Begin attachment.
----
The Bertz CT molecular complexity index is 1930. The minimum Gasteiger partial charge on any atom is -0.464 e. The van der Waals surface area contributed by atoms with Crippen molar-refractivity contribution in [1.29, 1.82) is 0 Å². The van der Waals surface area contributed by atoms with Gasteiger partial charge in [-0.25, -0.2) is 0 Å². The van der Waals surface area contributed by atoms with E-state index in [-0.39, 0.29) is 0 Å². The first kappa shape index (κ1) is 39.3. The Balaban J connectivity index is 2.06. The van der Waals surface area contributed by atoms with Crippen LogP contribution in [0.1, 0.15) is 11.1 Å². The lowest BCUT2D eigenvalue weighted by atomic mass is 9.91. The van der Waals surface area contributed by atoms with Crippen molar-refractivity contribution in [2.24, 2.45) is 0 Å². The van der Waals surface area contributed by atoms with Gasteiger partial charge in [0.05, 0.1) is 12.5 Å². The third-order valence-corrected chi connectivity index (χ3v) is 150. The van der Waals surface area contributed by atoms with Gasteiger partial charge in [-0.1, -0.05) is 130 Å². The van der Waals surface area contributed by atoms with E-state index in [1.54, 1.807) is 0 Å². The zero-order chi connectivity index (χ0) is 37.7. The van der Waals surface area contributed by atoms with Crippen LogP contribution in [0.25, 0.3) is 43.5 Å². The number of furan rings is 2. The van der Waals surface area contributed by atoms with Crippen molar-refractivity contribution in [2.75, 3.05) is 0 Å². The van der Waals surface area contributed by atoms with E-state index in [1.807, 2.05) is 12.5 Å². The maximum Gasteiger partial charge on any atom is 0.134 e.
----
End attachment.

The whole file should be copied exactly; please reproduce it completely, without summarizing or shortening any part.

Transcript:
The Bertz CT molecular complexity index is 1930. The minimum Gasteiger partial charge on any atom is -0.464 e. The van der Waals surface area contributed by atoms with Crippen molar-refractivity contribution in [1.29, 1.82) is 0 Å². The van der Waals surface area contributed by atoms with Gasteiger partial charge in [-0.25, -0.2) is 0 Å². The van der Waals surface area contributed by atoms with E-state index in [-0.39, 0.29) is 0 Å². The first kappa shape index (κ1) is 39.3. The Balaban J connectivity index is 2.06. The van der Waals surface area contributed by atoms with Crippen LogP contribution in [0.1, 0.15) is 11.1 Å². The lowest BCUT2D eigenvalue weighted by atomic mass is 9.91. The van der Waals surface area contributed by atoms with Crippen molar-refractivity contribution in [2.24, 2.45) is 0 Å². The van der Waals surface area contributed by atoms with Gasteiger partial charge in [0.05, 0.1) is 12.5 Å². The third-order valence-corrected chi connectivity index (χ3v) is 150. The van der Waals surface area contributed by atoms with Gasteiger partial charge in [-0.1, -0.05) is 130 Å². The van der Waals surface area contributed by atoms with E-state index in [1.54, 1.807) is 0 Å². The zero-order chi connectivity index (χ0) is 37.7. The van der Waals surface area contributed by atoms with Crippen LogP contribution in [0.25, 0.3) is 43.5 Å². The number of furan rings is 2. The van der Waals surface area contributed by atoms with Crippen molar-refractivity contribution in [2.75, 3.05) is 0 Å². The van der Waals surface area contributed by atoms with E-state index in [1.807, 2.05) is 12.5 Å². The maximum Gasteiger partial charge on any atom is 0.134 e.